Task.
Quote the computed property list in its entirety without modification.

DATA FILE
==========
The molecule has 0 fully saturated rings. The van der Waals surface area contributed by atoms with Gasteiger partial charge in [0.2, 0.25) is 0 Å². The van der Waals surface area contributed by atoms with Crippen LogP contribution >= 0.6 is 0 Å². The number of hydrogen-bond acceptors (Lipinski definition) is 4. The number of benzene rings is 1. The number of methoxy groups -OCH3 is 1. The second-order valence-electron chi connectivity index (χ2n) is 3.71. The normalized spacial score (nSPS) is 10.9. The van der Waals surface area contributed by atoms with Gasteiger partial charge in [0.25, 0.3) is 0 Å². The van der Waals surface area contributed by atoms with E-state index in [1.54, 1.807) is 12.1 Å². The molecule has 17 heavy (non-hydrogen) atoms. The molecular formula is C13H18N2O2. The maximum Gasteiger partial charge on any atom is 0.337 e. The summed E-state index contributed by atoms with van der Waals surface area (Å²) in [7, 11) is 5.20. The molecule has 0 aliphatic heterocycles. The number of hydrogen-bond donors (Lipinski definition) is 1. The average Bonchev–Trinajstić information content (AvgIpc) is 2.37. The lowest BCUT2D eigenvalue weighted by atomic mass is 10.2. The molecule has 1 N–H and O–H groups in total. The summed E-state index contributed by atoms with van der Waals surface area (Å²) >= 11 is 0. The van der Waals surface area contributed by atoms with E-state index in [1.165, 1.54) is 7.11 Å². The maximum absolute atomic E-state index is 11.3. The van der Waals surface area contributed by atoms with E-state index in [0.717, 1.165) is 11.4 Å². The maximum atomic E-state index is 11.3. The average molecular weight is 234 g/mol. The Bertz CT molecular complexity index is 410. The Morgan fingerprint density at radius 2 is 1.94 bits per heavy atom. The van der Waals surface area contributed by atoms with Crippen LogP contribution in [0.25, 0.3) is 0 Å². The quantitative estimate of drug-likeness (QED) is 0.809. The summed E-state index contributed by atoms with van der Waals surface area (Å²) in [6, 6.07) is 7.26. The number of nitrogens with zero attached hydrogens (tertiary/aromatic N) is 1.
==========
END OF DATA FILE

The molecule has 0 fully saturated rings. The van der Waals surface area contributed by atoms with Gasteiger partial charge in [0.2, 0.25) is 0 Å². The van der Waals surface area contributed by atoms with Crippen LogP contribution >= 0.6 is 0 Å². The number of hydrogen-bond acceptors (Lipinski definition) is 4. The number of benzene rings is 1. The number of methoxy groups -OCH3 is 1. The second-order valence-electron chi connectivity index (χ2n) is 3.71. The normalized spacial score (nSPS) is 10.9. The van der Waals surface area contributed by atoms with Gasteiger partial charge in [0.25, 0.3) is 0 Å². The van der Waals surface area contributed by atoms with E-state index in [1.54, 1.807) is 12.1 Å². The molecule has 17 heavy (non-hydrogen) atoms. The molecular formula is C13H18N2O2. The maximum Gasteiger partial charge on any atom is 0.337 e. The summed E-state index contributed by atoms with van der Waals surface area (Å²) in [7, 11) is 5.20. The molecule has 0 aliphatic heterocycles. The number of hydrogen-bond donors (Lipinski definition) is 1. The average Bonchev–Trinajstić information content (AvgIpc) is 2.37. The lowest BCUT2D eigenvalue weighted by atomic mass is 10.2. The molecule has 1 N–H and O–H groups in total. The summed E-state index contributed by atoms with van der Waals surface area (Å²) >= 11 is 0. The van der Waals surface area contributed by atoms with E-state index in [1.165, 1.54) is 7.11 Å². The maximum absolute atomic E-state index is 11.3. The van der Waals surface area contributed by atoms with E-state index in [0.717, 1.165) is 11.4 Å². The maximum atomic E-state index is 11.3. The average molecular weight is 234 g/mol. The Bertz CT molecular complexity index is 410. The Morgan fingerprint density at radius 2 is 1.94 bits per heavy atom. The van der Waals surface area contributed by atoms with Crippen LogP contribution in [0.25, 0.3) is 0 Å². The quantitative estimate of drug-likeness (QED) is 0.809. The summed E-state index contributed by atoms with van der Waals surface area (Å²) in [6, 6.07) is 7.26. The number of nitrogens with zero attached hydrogens (tertiary/aromatic N) is 1.